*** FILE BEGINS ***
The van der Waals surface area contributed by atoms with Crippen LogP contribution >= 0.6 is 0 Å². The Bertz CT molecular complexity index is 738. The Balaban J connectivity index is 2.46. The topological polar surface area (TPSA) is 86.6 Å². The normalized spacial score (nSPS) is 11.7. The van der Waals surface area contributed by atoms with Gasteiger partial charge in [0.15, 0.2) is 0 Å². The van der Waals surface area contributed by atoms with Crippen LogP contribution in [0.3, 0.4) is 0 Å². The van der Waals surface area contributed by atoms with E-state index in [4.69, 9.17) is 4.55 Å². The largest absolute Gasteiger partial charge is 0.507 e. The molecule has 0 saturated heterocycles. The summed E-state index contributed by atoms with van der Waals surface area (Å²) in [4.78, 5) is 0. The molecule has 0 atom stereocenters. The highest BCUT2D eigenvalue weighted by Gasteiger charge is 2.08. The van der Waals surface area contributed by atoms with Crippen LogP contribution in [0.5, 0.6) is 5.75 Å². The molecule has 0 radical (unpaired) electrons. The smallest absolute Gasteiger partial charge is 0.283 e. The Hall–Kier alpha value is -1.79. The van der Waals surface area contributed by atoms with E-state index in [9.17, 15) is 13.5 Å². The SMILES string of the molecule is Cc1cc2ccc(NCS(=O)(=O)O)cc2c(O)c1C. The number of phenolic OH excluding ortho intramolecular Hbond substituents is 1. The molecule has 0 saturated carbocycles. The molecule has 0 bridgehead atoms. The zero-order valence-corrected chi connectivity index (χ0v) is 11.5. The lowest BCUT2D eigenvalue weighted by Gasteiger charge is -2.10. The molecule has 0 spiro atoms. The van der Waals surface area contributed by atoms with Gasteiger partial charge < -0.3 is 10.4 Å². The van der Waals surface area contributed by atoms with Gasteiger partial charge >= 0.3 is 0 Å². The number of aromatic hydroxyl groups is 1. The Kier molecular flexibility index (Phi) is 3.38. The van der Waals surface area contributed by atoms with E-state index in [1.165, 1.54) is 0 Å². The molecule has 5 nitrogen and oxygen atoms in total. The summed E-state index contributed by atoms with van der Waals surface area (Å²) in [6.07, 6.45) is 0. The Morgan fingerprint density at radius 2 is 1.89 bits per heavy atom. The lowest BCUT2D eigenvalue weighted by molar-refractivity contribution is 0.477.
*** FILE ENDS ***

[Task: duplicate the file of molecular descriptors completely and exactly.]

The van der Waals surface area contributed by atoms with Crippen LogP contribution >= 0.6 is 0 Å². The Bertz CT molecular complexity index is 738. The Balaban J connectivity index is 2.46. The topological polar surface area (TPSA) is 86.6 Å². The normalized spacial score (nSPS) is 11.7. The van der Waals surface area contributed by atoms with Gasteiger partial charge in [0.15, 0.2) is 0 Å². The van der Waals surface area contributed by atoms with Crippen LogP contribution in [0.3, 0.4) is 0 Å². The van der Waals surface area contributed by atoms with E-state index in [4.69, 9.17) is 4.55 Å². The largest absolute Gasteiger partial charge is 0.507 e. The molecule has 0 saturated heterocycles. The summed E-state index contributed by atoms with van der Waals surface area (Å²) in [4.78, 5) is 0. The molecule has 0 atom stereocenters. The highest BCUT2D eigenvalue weighted by Gasteiger charge is 2.08. The van der Waals surface area contributed by atoms with Crippen LogP contribution in [0.5, 0.6) is 5.75 Å². The molecule has 0 radical (unpaired) electrons. The smallest absolute Gasteiger partial charge is 0.283 e. The Hall–Kier alpha value is -1.79. The van der Waals surface area contributed by atoms with E-state index in [9.17, 15) is 13.5 Å². The SMILES string of the molecule is Cc1cc2ccc(NCS(=O)(=O)O)cc2c(O)c1C. The number of phenolic OH excluding ortho intramolecular Hbond substituents is 1. The molecule has 0 saturated carbocycles. The molecule has 0 bridgehead atoms. The zero-order valence-corrected chi connectivity index (χ0v) is 11.5. The lowest BCUT2D eigenvalue weighted by Gasteiger charge is -2.10. The molecule has 0 spiro atoms. The van der Waals surface area contributed by atoms with Gasteiger partial charge < -0.3 is 10.4 Å². The van der Waals surface area contributed by atoms with Gasteiger partial charge >= 0.3 is 0 Å². The number of aromatic hydroxyl groups is 1. The Kier molecular flexibility index (Phi) is 3.38. The van der Waals surface area contributed by atoms with E-state index in [1.165, 1.54) is 0 Å². The molecule has 5 nitrogen and oxygen atoms in total. The summed E-state index contributed by atoms with van der Waals surface area (Å²) in [6.07, 6.45) is 0. The Morgan fingerprint density at radius 2 is 1.89 bits per heavy atom. The lowest BCUT2D eigenvalue weighted by molar-refractivity contribution is 0.477.